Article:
|GIRSOVA, N - Russian State Agrarian University
|KASTALYEVA, T - Russian State Agrarian University
|MOZHAEVA, K - Russian State Agrarian University
|BOGOUTDINOV, D - Russian State Agrarian University
|Lee, Ing Ming
Submitted to: Izvestiya of Timiryazev Agricultural Academy
Publication Type: Peer Reviewed Journal
Publication Acceptance Date: 6/4/2016
Publication Date: 1/1/2017
Citation: Girsova, N.V., Bottner-Parker, K.D., Kastalyeva, T.B., Mozhaeva, K.A., Bogoutdinov, D.Z., Lee, I. 2017. On the issue of preservation and transmission of phytoplasma infection by potato tubers. Izvestiya of Timiryazev Agricultural Academy. 2:60-78.
Interpretive Summary: Phytoplasmas are cell wall-less plant pathogenic bacteria, which infect more than 1000 plant species and cause numerous economically important diseases. There is a vast number of diverse phytoplasma strains that are distributed on all continents. At least eight distinct phytoplasma strains belonging to five 16Sr phytoplasma groups (16SrI, 16SrII, 16SrIII, 16SrVI, and 16SrXII) cause diseases on potato in several Economic Regions in Russia. These diseases have great impact on potato production. In the present study we designed various experiments, during the period from 2008 to 2015, to determine the percentage of phytoplasma infection in potato sprouts or young plants that were grown from tubers collected from fields where potato plants were severely infected with different phytoplasma groups (16SrI, 16SrIII, 16SrVI or 16SrXII). The results indicated the percentage of phytoplasma infection ranged from 0% to 100%. We concluded that the possibility of phytoplasma infection from infected seed potato should not be overlooked. This information will aid diagnosticians and extension workers in Russia for disease control and will aid implementation of quarantine regulation in the US.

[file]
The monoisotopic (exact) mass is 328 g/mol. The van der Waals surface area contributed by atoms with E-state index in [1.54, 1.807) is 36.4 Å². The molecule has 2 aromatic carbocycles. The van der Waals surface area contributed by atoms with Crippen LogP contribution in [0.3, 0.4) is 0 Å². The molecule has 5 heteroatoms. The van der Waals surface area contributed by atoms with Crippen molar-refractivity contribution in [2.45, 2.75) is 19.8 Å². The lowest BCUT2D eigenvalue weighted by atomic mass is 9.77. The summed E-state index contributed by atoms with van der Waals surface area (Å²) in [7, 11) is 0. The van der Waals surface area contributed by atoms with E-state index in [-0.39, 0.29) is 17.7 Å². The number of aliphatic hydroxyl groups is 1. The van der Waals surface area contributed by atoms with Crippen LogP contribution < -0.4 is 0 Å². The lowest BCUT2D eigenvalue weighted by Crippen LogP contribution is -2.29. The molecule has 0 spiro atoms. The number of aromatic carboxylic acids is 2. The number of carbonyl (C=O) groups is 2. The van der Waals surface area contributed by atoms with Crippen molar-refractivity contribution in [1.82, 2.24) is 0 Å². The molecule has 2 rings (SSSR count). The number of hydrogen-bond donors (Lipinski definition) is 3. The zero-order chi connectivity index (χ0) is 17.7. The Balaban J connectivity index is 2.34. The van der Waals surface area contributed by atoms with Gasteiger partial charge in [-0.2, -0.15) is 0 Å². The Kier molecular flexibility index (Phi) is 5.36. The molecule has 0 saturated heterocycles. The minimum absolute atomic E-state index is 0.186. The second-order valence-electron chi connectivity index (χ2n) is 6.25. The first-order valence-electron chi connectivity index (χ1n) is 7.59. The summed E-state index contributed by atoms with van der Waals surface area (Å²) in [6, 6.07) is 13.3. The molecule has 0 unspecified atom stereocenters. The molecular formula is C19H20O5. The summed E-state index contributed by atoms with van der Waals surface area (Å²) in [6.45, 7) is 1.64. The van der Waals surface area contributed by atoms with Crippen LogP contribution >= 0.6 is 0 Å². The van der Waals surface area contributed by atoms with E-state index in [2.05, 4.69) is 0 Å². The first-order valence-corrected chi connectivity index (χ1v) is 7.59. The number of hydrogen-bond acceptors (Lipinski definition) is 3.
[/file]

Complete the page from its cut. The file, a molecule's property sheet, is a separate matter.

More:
Technical Abstract: Various experiments were conducted from 2008 to 2015 to determine the percentage of phytoplasma infection in potato sprouts or young plants that were grown from tubers collected from fields where potato plants were severely infected with different phytoplasma groups (16SrI, 16SrIII, 16SrVI or 16SrXII-A). The results indicated the percentage of phytoplasma infection varied with year and pretreatment of tubers. i) If the tubers were stored at low temperature (4 °C) for several months before they were planted in the greenhouse or in an open field, the infection rate of emerged plants ranged from 0 to 2.3%, with one exception in 2010, where 50% of the sprouts from one tuber tested positive for group 16SrIII phytoplasma infection. ii) When the tubers were pre-treated with gibberellins within days or a month after harvesting and then planted in open fields, about 62% of the emerged plants became infected with 16SrXII-A phytoplasma. iii) When only the tubers (a total of six) that produced hairy sprouts were selected for an experiment under light at room temperature, the percentage of the sprouts infected with phytoplasma (group 16SrVI) was 100% during the fall and winter (2014), but decreased to 60% by mid-May.